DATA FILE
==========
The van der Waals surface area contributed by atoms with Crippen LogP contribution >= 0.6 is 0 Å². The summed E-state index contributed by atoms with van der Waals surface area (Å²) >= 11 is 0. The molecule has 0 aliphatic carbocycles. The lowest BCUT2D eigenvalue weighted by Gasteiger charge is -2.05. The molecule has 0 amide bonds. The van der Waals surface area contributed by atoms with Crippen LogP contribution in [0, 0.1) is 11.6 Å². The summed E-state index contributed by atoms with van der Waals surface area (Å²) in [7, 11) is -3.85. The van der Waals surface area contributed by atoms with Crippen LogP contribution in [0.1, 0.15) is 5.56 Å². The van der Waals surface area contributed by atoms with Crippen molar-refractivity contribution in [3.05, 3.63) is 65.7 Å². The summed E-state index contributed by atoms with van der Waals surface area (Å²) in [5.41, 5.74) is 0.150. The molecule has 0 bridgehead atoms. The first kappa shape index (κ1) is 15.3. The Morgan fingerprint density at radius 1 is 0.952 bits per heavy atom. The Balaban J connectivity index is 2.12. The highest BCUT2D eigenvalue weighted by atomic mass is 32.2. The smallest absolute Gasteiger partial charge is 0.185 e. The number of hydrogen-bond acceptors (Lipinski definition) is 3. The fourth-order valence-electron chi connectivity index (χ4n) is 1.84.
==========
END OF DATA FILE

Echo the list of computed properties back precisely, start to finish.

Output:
The van der Waals surface area contributed by atoms with Crippen LogP contribution >= 0.6 is 0 Å². The summed E-state index contributed by atoms with van der Waals surface area (Å²) >= 11 is 0. The molecule has 0 aliphatic carbocycles. The lowest BCUT2D eigenvalue weighted by Gasteiger charge is -2.05. The molecule has 0 amide bonds. The van der Waals surface area contributed by atoms with Crippen LogP contribution in [0, 0.1) is 11.6 Å². The summed E-state index contributed by atoms with van der Waals surface area (Å²) in [7, 11) is -3.85. The van der Waals surface area contributed by atoms with Crippen LogP contribution in [0.1, 0.15) is 5.56 Å². The van der Waals surface area contributed by atoms with Crippen molar-refractivity contribution in [3.05, 3.63) is 65.7 Å². The summed E-state index contributed by atoms with van der Waals surface area (Å²) in [5.41, 5.74) is 0.150. The molecule has 0 bridgehead atoms. The first kappa shape index (κ1) is 15.3. The Morgan fingerprint density at radius 1 is 0.952 bits per heavy atom. The Balaban J connectivity index is 2.12. The highest BCUT2D eigenvalue weighted by atomic mass is 32.2. The smallest absolute Gasteiger partial charge is 0.185 e. The number of hydrogen-bond acceptors (Lipinski definition) is 3. The fourth-order valence-electron chi connectivity index (χ4n) is 1.84.